We were driving over to dinner last night at the Frog Family house - a chance for everyone to get together after Frog Father has been home a few days and to gather enough hands so that he could have a game of cards - when Frog glanced at me and remarked that I was being very quiet. "Just thinking", I said, "about my Grandma".
I had spent the better part of the afternoon cooking a dessert to take over for the family. I chose to make a Lemon Surprise pudding, something both my Mum and Grandma used to make. It's a type of clafoutis with lemon sauce underneath and I had been cursing the fact I didn't have an electric whisk, as I strained to handwhisk the egg whites into the 'stiff, white peaks' that the recipe demands. I used to have Grandma's old electric whisk, but I guessed it was still in a box at Mum's, where I left it when I moved to New York.
The pudding didn't turn out quite how I wanted it. The dish was too large and the top 'sponge' ended up spread too thin. I knew it would taste okay, but it wasn't what I wanted to present to the Frog Family. So, I spent the larger part of the afternoon complaining to Frog that it wasn't great, and then on handing it over to Mother Frog, apologised that it wasn't the best, that it hadn't worked out right. And that's when I caught myself imitating my Grandma.
In the end we used to tell her to be quiet, as she handed us Sunday puddings, Christmas Cakes, boxes of biscuits and tarts for the week's packed lunch, always complaining that x,y, or z wasn't right with them. Of course they were always perfect, it's just she was a good cook and anything less than 150% perfection was considered under par.
I miss my Grandma. I wish she knew how often I think about her. In most ways I am the opposite of her, I have the self confidence she never had, the worldly experience she never gained, but my life has not been as hard as hers was, and I don't have an ounce of the patience she usually displayed (and if anyone asks me if I want a cup of tea, I, unlike her, can give a direct answer, not worrying if I'm putting the other person out). Grandma used to take the bus every week over to our house to clean, because Mum was a single-working mum, and that was what she knew she could do to help. After church and Sunday lunch we would spend the afternoon all togther and after the Antiques Roadshow, she would go home clutching a bag with all our laundry for ironing. When I was being my stubborn, sulky self, she would take me to one side and urge me "be good for your mum".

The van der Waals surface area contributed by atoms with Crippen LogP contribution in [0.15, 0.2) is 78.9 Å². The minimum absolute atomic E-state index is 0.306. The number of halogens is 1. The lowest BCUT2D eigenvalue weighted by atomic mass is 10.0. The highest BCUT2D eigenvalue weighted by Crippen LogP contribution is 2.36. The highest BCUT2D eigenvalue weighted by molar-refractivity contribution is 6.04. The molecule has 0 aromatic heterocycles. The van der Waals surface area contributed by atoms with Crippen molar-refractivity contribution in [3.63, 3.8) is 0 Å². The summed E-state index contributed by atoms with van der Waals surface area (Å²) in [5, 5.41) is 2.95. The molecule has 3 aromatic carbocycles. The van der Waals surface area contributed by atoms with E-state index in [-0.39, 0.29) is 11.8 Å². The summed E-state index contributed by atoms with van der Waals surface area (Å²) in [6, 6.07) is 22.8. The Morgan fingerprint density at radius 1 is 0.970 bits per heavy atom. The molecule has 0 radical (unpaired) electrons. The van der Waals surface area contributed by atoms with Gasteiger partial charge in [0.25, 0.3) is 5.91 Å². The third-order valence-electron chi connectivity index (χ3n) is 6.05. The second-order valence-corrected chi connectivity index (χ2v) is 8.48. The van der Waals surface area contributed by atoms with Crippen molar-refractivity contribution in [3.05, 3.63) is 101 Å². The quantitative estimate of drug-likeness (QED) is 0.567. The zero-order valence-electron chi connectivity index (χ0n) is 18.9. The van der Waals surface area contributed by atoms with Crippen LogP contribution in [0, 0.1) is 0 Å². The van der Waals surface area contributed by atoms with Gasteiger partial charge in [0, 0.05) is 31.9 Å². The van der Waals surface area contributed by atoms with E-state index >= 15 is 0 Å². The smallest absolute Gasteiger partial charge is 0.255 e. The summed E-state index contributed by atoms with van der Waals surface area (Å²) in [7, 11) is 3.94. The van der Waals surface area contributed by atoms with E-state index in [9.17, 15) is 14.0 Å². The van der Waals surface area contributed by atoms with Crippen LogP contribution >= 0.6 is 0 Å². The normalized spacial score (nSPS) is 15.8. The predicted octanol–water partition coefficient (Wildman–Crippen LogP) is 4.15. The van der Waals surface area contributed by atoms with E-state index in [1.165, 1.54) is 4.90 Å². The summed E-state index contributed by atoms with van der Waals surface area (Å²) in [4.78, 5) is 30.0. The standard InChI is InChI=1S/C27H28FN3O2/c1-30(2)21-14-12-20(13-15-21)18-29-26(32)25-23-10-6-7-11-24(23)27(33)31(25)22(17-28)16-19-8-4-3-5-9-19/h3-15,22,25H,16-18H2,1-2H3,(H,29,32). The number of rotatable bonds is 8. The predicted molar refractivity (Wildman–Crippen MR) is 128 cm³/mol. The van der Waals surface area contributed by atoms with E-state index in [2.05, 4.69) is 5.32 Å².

It would have been her 91st birthday last week and I still miss her. I know that her last couple of years were not the happiest and her frailness, ill health, increased dependence on my Mum, and imminent move out of her home, meant she was ready to leave us, even if that was something we were never going to be readied for.
Whilst everyone was on holiday in August, I spent a weekend visiting her in the care home she'd entered 'for a summer rest', but which we all knew would be a permanent move. I had the chance to share her last day with her. It was a warm day and I read her the postcard my sister had sent her from the last leg of her South American backpacking adventure; told her I expected Mum would be calling on Sunday evening from her (much needed) Spanish walking trip; she strained to smell the freesias which I had bought her and then turned to sleep the rest of the day, whilst I sat next to her reading. I remember her being in bed, without the strength to turn herself and unable to take much of the water which the nurses were asking me to try and persuade her to drink from a nursing mug. I'm still not sure if she heard me say goodbye when I left for the evening and that I would be back tomorrow before taking the train home to London.
So, it shouldn't have surprised me when I had the call the next day, from my aunt in Cumbria, to say Grandma had died that night. I know my Mum and sister find it difficult that she didn't hold on a couple more weeks to wait for them to come home and say goodbye. That's what happens in the books and movies, right? Well, maybe she was more stubborn that we gave her credit for. She'd definitely had enough.
I'm just happy that now when I dream of her she's still the Grandma who took me to the local park and tickled me when a photo was being taken, so the image I'm left with shows me on the ground, legs akimbo, flashing my knickers; everyday after school fed me ham sandwiches and cups of tea in her bedsit, when I was waiting for Mum to finish work; that I had to lie to that the crash in the kitchen wasn't Mum swearing as she dropped the tray of roast potatoes for Christmas lunch, which would be scooped up and served, 'not a word to Grandma'; who wrote me letters when I was at University, that apologised for how little news she had to write; whose annual holiday was a few nights in a Bed & Breakfast 10 miles down the road in Bournemouth, for a change of air; gave me 40p pocket money a week (and my sister 20p, ha!) and who, for an average sized woman, gave a surprisingly tight hug.
She still makes me cry to think (and write) of her, but as Mum said at the funeral, she deserved our tears. Oh, and happily, everyone told me the Lemon Surprise was lovely, and the whole dish was polished off, plates clean.